When I set foot in a foreign country, I want to feel like I’m worlds away from the States. I don’t want to down a burger at a Hard Rock Cafe, I want to sit down with a local at a taco stand. And if you see me ordering a Big Mac in any place other than the airport, please shoot me.
The desire to experience new cultures and places shapes my fishing trips as much as the fishing itself. Of course I want to visit a country that offers a great bite, but I don’t want to spend four or five days in a place that has the same look and feel as Las Vegas. I don’t want to go to Vegas. I want to go on an adventure!
Adventure is one of those subjective words that’s open to interpretation. While some aspire to hike Mount Everest, I’m fine hopping on a puddle-jumper, flying into a little tropical oasis and dropping a line in some unknown stretch of water. Wash it all down with a few cold ones and, to me, that’s paradise — I just found it.
Located on the north coast of the Dominican Republic, on a sleepy little stretch of farms and beaches, the Golden Dolphin Villa is not exactly your typical fishing lodge. In fact, it’s not a fishing lodge at all. It’s a private villa that happens to be owned by a passionate angler, Mike Siemer. And since Siemer loves to fish, he set up a fishing operation just a few minutes down the road from the house in one of the most unique natural lagoons I’ve ever seen.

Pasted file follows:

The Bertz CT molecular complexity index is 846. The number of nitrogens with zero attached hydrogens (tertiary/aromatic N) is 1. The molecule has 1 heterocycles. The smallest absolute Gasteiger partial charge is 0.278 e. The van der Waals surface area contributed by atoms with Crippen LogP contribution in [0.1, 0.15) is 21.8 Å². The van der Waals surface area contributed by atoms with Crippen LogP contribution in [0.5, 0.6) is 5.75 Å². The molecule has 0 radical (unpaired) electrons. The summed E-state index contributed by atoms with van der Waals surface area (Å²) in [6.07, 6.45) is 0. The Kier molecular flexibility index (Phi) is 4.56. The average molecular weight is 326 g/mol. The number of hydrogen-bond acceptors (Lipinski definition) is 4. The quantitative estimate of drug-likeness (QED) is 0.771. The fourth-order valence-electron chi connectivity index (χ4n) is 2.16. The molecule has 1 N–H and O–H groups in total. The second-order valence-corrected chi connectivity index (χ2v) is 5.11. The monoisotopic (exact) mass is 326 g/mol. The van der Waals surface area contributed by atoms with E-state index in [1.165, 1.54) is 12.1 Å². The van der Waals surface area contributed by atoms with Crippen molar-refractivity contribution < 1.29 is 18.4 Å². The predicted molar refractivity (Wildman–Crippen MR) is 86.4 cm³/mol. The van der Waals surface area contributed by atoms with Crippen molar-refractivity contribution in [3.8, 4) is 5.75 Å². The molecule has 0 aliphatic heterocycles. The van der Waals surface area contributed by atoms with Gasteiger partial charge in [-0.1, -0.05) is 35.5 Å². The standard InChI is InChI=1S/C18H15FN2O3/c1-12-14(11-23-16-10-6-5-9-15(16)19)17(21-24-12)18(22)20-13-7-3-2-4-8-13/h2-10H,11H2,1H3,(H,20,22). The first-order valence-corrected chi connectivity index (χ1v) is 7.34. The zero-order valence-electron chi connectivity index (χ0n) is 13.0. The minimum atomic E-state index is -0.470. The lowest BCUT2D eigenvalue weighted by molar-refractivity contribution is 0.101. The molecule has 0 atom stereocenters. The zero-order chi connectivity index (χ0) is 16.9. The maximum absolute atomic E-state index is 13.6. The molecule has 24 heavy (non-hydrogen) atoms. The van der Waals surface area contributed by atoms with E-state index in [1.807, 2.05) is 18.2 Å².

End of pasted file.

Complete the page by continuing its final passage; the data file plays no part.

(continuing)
Located between the towns of Cabrera and Rio San Juan, the Golden Dolphin Villa is a custom-built, nine-bedroom estate made up of two separate houses perched on a picturesque hilltop with a view of the Atlantic Ocean. Each room offers expansive views of the grounds and the ocean. Fountains and lush landscapes enhance the property. There’s even a regulation-size baseball field, with dugouts and the whole bit, that Siemer built right beside the house.
I first heard about the Golden Dolphin from Mike’s son, Darryl Siemer. Based on his description of the place, I knew there was no way I would be going down without the wife — unless I wanted to come home single. We’d made deal a long time ago that has helped us keep the marriage intact. I can go on as many fishing trips as I want as long as she gets to ride along on at least one each year. And I choose those trips very carefully. I don’t want to bring her to a lodge where she’ll have nothing to do but wake up at the crack of dawn and watch me fish all day. She needs a place that offers a bit of luxury, where her options include relaxing by the pool, getting a spa treatment or going shopping in town. The Golden Dolphin Villa made perfect sense. We traveled down with Darryl and our friends Derek and Cory Redwine, as well as photographer Adrian Gray from the IGFA.
Built and designed by Renato Visente, a Swedish architect, artist, engineer and general man about town, The Golden Dolphin was his masterpiece. Under his direction, all of the intricate metal and woodwork was made by hand on site. The villa has the air of an old European country estate with some Latin flair and every modern convenience. We shared each meal together in the main room on a round marble table that would have made King Arthur proud.
Time to Fish
The north coast of the Dominican Republic is mostly untouched, fishing-wise. Some sport boats operate quite a ways to the east in Puerto Plata, but we’d be all alone out in front of the lodge, which has its pluses and minuses. If you find the fish, they’re all yours. But you don’t have many eyeballs out there prospecting — and it’s a big ocean.